Dedmon gives the Kings everything Cauley-Stein gave them and more. Dedmon proved he could run the floor over the past two seasons with the Atlanta Hawks, who led the league in pace, finishing just ahead of the Kings. Dedmon ranks well above average – and in some areas among the league leaders – in defensive rebounding, block percentage, field-goal percentage defense, transition scoring and scoring around the basket, but most fascinating is his emergence as a perimeter shooter.

Dedmon grew up in Lancaster, about 70 miles north of Los Angeles in the western Mojave Desert. His mother wouldn’t allow him to play sports, fearing they would interfere with his religious devotion. After turning 18, he joined the basketball team as a senior at Lancaster High School but didn’t play meaningful minutes until his freshman year at nearby Antelope Valley College.

Dedmon attempted only four 3-pointers in two subsequent seasons at USC before the Golden State Warriors signed him as an undrafted free agent in 2013. He missed the only 3-pointer he tried in his first four NBA seasons with the Warriors, Philadelphia 76ers, Orlando Magic and San Antonio Spurs. Up to that point, Dedmon had made his way on hustle and energy, rebounds and putbacks, but then-Hawks coach Mike Budenholzer encouraged him to shoot when he got to Atlanta in 2017-18.

“He told me he wanted me to shoot 3s, go 12 games, see what happens and we’ll reevaluate after 12 games,” Dedmon recalled. “Well, they were going in, so there was really nothing to evaluate. Ever since then, it just took off from there.”

Dedmon made 133 3-pointers in two seasons with the Hawks. He shot 35.5 percent on 141 attempts from 3-point range in 2017-18. He increased his volume and percentage last season, shooting 38.2 percent on 217 attempts.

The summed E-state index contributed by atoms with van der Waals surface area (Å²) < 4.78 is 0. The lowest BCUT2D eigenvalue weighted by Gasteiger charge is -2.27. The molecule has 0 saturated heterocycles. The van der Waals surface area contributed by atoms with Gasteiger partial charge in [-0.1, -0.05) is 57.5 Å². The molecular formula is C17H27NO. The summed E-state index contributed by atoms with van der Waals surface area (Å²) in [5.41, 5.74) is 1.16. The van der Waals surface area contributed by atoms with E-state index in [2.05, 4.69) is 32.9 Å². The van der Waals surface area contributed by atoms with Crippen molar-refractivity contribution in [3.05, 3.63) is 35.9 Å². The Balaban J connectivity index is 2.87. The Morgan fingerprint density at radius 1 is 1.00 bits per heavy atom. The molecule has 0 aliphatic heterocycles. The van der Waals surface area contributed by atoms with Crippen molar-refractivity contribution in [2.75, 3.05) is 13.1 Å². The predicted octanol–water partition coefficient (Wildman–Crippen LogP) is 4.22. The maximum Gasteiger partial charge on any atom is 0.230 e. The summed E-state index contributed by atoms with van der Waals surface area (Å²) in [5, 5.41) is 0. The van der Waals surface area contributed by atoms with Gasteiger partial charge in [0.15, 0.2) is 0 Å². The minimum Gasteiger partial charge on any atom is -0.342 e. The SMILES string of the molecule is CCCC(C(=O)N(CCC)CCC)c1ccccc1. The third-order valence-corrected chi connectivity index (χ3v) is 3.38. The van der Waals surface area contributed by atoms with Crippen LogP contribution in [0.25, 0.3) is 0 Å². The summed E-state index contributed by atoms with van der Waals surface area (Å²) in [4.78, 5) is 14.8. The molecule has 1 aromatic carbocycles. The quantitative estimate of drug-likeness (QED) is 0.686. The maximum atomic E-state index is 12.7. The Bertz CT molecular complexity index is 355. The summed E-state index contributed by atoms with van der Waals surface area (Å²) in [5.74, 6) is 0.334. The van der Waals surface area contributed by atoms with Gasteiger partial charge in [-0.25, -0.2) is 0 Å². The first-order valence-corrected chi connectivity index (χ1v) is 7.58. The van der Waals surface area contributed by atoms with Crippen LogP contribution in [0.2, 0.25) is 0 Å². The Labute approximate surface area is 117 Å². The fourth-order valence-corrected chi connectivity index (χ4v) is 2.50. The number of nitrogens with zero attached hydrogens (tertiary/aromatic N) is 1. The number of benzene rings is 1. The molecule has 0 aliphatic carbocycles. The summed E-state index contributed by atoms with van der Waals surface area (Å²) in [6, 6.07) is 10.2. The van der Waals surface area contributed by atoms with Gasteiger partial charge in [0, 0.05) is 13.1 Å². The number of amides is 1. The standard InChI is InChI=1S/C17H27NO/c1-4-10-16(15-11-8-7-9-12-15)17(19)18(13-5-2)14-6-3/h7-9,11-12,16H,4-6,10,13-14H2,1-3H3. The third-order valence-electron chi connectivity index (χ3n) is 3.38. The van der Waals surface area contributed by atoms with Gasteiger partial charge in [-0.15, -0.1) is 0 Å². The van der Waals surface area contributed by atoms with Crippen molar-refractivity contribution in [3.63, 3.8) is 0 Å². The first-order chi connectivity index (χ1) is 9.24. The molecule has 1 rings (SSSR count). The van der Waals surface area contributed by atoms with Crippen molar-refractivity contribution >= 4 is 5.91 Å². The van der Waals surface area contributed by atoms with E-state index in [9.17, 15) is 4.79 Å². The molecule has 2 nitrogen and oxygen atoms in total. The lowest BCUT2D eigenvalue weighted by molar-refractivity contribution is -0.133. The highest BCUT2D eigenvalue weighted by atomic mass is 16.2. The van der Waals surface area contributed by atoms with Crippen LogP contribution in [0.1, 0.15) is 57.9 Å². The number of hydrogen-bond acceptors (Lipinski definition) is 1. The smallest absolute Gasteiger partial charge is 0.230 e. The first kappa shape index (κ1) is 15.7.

Cauley-Stein made only four 3-pointers in four seasons with the Kings and often struggled with 15-foot jumpers. Even he is impressed with the array of skills Dedmon brings to Sacramento.

“I think it fits better for them in that role for what they want – shooting 3s, rim protecting, all that,” said Cauley-Stein, who signed a one-year minimum deal with the Warriors after the Kings made him an unrestricted free agent. “Obviously, they felt I didn’t do a good job at it. I think (Dedmon) is one of the good ones in the league who does that, so for them I think that’s a big-time move.”

Dedmon’s shooting ability could unlock another dimension in Sacramento’s offense with increased spacing and dangerous shooters all over the floor. Coach Luke Walton promised the Kings would shoot a lot of 3s next season. That could be a problem for opponents.

Buddy Hield shot 42.7 percent from 3-point range last season and broke Damian Lillard’s NBA mark of 599 3-pointers over his first three years in the league. Harrison Barnes (.408), Nemanja Bjelica (.401), Dedmon (.382), Fox (.371) and Bogdan Bogdanovic (.360) are proven 3-point shooters. Bagley shot 39 percent after the All-Star break as a rookie.

Cauley-Stein could have been the perfect center for Sacramento’s run-and-gun game, but that opportunity belongs to Dedmon now.

“I like to get up and down the floor and shoot 3s,” Dedmon said. “It’s definitely something I look forward to. That fast pace, getting up and down the floor, running, catching lobs, shooting some 3s, it’s going to be fun.”